Buttonwood Agreement Wall Street

Until 1793, too many brokers were involved to meet under a tree. They took their place in an elaborate structure at the corner of Wall and Water streets, called Tontine Coffee House. Their new project was to become the largest investment market in the country – the New York Stock Exchange, which is only a few blocks from where the old button tree once grew. Long before the One World Trade Center overlooked Lower Manhattan, an American sycamore or woodwood on Wall Street was the highest thing in the area and the mall. 225 years ago, on May 17, 1792, 24 brokers and traders under the same tree signed the so-called Buttonwood Agreement, which set the trading parameters in the first incarnation of the New York Stock Exchange. The Buttonwood Agreement was signed in 1792 between 24 Wall Street brokers and traders in New York to create a stock exchange. Rumor has it that the deal happened under a button tree marked the beginnings of the Wall Street investment community. The agreement created confidence in the system in which brokers and traders acted only among themselves, while representing the interests of the public. By closing the system, participants would be assured that they can trust each other and that the payments are rewarded and that the investments are legitimate. On May 17, 1792, the Buttonwood Agreement was signed by 24 brokers. The signing took place outside 68 Wall Street in Lower Manhattan, New York, under a button tree.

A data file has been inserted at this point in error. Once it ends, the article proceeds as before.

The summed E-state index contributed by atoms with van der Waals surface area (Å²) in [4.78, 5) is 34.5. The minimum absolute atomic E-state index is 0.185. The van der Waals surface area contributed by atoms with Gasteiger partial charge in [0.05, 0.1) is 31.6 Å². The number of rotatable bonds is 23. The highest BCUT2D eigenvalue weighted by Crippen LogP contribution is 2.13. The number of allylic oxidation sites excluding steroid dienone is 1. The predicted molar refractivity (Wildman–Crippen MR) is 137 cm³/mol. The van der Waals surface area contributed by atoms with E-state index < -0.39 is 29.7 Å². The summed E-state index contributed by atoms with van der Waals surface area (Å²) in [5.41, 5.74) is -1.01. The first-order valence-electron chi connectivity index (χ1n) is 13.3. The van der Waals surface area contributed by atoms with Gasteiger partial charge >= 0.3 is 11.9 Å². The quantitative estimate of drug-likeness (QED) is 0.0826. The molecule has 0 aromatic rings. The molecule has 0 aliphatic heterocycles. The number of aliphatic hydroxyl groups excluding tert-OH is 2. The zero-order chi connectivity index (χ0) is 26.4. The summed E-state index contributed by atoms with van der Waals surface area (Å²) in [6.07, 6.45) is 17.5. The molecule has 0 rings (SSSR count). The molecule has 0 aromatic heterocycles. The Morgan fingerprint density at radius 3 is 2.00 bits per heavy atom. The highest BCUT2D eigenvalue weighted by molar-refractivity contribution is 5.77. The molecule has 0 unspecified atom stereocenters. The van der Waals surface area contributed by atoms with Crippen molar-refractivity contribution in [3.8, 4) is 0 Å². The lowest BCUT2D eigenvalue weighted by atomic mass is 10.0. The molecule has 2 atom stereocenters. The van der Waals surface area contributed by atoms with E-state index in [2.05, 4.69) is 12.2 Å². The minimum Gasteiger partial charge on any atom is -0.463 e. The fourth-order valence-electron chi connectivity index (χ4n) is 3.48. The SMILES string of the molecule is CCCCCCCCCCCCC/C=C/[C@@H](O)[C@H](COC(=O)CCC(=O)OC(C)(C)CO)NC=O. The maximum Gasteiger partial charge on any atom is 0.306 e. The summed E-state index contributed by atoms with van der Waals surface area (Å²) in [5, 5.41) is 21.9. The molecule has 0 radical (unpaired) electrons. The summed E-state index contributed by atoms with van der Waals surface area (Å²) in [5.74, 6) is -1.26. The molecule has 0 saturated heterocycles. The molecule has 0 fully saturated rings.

The meeting was to negotiate the terms and rules of the speculative market. Early trade took place in cafes and taverns (as well as on the street in good weather), but brokers also began holding auctions in their offices. In early 1792, John Sutton and his partner Benjamin Jay and a few others decided to create a centralized sale to Wall Street 22. Sellers would deposit the securities they wanted to sell, buyers would participate in the auction, and auctioneers would take a commission on the sale price. The agreement was an attempt to establish, after the financial panic of 1792, certain rules on which there were no rules or guarantees and many transactions were refused. The panic had been caused by the actions of speculator William Duer, who borrowed loans to do business until he realized he could no longer borrow.